If you have to leave immediately ask if you can first clear your desk. Employers are entitled to remove you from the workplace at the same time as notifying you, so your belongings may instead be couriered to you. They may also remove your access to IT systems. This will make it difficult for you to get personal material off your phone or computer.
5. How can you say goodbye?
What will your colleagues, clients, customers and/or suppliers be told about your departure? Will you be able to say goodbye before you leave?
6. Are there restrictions on future roles?
If you have a senior role or access to confidential or sensitive information, your employment contract may have a restraint of trade or non-compete clause or confidentiality provisions. Check what you can or can’t do so you don’t fall foul of these restrictions.
7. What do you need to return?
If you have a company supplied motor vehicle, phone, IT equipment etc, how and when will you have to return it?
8. What is your redundancy pay made up of?
The National Employment Standards set the minimum amount of redundancy pay (or severance) that you are entitled to. Your employment contract or Enterprise Agreement may also contain redundancy provisions. These are the minimum entitlements.
You are also entitled to a notice period, or payment in lieu of notice, and any outstanding annual leave and long service leave.
An employer can apply to Fair Work Australia to have the redundancy pay amount reduced. Small businesses (with fewer than 15 full time employees) are exempt. NES entitlements to notice and redundancy pay do not apply to employees employed under fixed-term contracts. However if you are on a fixed-term contract that is terminated prior to its end date, the employer is usually required to pay the salary due for the balance of the contract.
Your employer should provide you with information in writing about your redundancy package, for your future review.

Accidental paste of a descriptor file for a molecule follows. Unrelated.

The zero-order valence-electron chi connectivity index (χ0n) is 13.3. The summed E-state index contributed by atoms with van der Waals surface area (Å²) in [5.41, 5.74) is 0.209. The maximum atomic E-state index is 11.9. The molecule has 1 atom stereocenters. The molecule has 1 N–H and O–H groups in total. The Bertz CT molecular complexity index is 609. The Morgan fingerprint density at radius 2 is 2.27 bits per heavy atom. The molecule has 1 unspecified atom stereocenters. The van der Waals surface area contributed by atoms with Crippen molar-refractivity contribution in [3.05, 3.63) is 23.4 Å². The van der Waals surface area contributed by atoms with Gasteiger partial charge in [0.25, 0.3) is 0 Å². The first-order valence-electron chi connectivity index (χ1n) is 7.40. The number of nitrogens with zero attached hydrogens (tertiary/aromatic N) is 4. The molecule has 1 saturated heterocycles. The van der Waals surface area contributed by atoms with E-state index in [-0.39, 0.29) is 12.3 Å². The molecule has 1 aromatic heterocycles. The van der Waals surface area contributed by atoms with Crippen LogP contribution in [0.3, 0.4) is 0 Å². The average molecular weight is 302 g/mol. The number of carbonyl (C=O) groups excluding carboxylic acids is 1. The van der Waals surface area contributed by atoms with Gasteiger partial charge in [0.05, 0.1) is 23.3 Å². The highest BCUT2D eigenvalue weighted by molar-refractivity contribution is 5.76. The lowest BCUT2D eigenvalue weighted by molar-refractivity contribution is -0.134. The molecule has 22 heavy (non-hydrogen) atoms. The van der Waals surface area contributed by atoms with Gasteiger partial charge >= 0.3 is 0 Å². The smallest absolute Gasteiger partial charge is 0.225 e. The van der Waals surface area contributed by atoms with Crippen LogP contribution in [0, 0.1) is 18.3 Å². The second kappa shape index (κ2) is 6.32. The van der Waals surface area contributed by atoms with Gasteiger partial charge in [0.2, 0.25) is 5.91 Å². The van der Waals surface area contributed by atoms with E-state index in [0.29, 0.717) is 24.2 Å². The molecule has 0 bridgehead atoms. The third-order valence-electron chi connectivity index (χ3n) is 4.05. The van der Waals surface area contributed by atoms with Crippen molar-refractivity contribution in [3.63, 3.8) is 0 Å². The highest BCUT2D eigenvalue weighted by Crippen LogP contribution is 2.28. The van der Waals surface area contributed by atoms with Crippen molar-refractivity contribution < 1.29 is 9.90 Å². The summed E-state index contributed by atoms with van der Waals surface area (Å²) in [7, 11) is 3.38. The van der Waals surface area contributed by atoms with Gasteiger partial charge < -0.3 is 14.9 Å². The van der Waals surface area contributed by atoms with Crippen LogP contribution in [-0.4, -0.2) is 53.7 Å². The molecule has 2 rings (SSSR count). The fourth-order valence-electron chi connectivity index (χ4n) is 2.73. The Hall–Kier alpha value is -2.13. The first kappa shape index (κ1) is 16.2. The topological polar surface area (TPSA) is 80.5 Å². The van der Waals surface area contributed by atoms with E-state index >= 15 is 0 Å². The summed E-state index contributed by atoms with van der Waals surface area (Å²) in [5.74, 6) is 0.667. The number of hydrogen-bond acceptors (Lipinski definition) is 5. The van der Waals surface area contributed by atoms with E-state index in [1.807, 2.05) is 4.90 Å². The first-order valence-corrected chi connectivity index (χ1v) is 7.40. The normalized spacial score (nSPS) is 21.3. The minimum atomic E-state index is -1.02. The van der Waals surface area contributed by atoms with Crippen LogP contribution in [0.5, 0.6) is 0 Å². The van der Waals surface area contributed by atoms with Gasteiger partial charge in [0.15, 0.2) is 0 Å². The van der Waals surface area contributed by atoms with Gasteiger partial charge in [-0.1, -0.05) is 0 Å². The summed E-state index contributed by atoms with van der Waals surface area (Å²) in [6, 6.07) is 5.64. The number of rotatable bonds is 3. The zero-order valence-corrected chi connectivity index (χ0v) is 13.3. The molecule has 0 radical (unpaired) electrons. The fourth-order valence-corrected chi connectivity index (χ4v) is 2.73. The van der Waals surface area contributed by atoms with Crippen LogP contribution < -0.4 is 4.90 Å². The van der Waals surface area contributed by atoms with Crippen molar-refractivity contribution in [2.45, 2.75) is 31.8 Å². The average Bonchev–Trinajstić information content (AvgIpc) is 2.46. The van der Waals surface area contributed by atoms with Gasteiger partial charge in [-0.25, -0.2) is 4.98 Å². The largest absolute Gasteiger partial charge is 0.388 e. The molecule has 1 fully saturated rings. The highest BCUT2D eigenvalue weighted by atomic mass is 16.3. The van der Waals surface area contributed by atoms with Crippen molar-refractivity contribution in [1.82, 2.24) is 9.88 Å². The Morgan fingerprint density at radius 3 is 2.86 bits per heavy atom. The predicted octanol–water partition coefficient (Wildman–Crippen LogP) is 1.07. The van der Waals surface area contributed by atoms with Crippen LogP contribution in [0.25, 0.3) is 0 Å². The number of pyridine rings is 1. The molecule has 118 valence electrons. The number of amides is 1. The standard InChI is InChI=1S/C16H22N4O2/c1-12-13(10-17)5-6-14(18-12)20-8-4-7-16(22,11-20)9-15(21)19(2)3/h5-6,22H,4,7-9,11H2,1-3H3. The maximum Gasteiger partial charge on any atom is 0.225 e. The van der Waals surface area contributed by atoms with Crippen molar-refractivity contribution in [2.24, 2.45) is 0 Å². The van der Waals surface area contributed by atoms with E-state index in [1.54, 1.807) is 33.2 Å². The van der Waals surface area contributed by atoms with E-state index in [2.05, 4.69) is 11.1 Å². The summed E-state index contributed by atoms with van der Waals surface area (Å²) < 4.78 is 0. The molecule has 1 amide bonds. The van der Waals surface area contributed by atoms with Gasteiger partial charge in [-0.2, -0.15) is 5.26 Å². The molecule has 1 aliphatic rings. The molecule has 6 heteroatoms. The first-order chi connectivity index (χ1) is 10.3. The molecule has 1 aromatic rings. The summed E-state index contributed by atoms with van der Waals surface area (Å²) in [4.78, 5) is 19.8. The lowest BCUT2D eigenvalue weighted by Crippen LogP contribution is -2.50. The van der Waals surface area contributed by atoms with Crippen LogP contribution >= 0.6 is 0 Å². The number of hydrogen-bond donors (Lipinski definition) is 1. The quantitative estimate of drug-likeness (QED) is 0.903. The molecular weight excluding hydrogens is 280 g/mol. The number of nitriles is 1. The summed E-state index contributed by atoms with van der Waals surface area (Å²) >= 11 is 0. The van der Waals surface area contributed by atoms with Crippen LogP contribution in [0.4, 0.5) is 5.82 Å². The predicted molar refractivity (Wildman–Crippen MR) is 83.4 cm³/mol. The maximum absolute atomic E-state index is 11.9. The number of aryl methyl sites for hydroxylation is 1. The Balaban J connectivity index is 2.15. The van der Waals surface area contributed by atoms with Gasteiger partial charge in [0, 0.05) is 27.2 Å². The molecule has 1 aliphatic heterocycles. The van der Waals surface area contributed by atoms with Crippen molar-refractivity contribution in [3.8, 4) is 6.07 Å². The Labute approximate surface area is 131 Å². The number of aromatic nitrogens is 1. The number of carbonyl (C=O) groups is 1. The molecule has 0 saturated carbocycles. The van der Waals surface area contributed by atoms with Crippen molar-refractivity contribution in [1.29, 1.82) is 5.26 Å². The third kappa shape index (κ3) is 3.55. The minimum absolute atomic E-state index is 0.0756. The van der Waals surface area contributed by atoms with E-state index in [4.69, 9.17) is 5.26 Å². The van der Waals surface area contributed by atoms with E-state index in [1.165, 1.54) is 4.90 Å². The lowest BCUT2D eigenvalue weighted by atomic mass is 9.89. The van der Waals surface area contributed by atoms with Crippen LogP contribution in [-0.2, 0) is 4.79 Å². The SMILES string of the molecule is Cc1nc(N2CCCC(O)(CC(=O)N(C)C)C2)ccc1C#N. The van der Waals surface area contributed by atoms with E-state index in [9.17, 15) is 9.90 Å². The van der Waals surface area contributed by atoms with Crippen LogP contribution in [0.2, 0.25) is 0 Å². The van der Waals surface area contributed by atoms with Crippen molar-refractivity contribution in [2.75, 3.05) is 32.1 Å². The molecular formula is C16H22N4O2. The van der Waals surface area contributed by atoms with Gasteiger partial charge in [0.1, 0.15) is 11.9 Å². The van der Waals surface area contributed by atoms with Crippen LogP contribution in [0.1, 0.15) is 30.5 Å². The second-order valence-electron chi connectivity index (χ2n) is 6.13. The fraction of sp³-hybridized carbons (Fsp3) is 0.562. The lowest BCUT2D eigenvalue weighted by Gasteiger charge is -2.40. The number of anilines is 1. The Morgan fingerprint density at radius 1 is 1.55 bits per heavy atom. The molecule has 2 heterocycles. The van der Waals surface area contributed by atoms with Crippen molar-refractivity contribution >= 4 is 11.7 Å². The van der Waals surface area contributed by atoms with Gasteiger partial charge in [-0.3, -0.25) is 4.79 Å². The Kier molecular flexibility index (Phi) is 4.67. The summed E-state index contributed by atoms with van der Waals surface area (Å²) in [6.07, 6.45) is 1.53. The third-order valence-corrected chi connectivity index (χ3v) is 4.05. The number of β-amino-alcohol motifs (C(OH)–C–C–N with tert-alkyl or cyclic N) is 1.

Seek legal advice if you think you are not receiving the redundancy entitlements you deserve.
9. Will any outplacement support be available to you?
Ask your employer if they’re providing additional career transition support such as outplacement services, time off for interviews or payment for training.
Although you may feel anger towards your former employer and feel resentful about what’s happened, you should accept any offers of outplacement support that are made to you.
Outplacement services provide emotional support, career coaching and job search advice that can be highly beneficial when you’ve been made redundant. Working with an outplacement consultant, you can maximise potential career transition opportunities and develop a job search strategy to secure your next job.
10. How will I get a reference?
Your employer probably will have a process for providing references. Make sure your current job is on record rather than a previous one. Some organisations only provide a statement of services. If they do provide references hopefully your line manager (or someone who knows your work) will have some input.
A good reference can be critical in helping you stand out from other candidates when job searching. If you think your employer may not provide you with a great reference, approach people who can provide potential employers with positive assessments of your ability to do the job.
After the meeting
It may seem an impossible task, but try to stay motivated. Give yourself time to come to terms with the news of your redundancy. Then aim to take positive steps to get back into employment.
See this as an opportunity to rejuvenate your career. This could be your chance to consider every possible option or do something different. Your new circumstances mean you have time (and perhaps help from an outplacement consultant or career coach) to commit to a well-managed and successful job search after redundancy.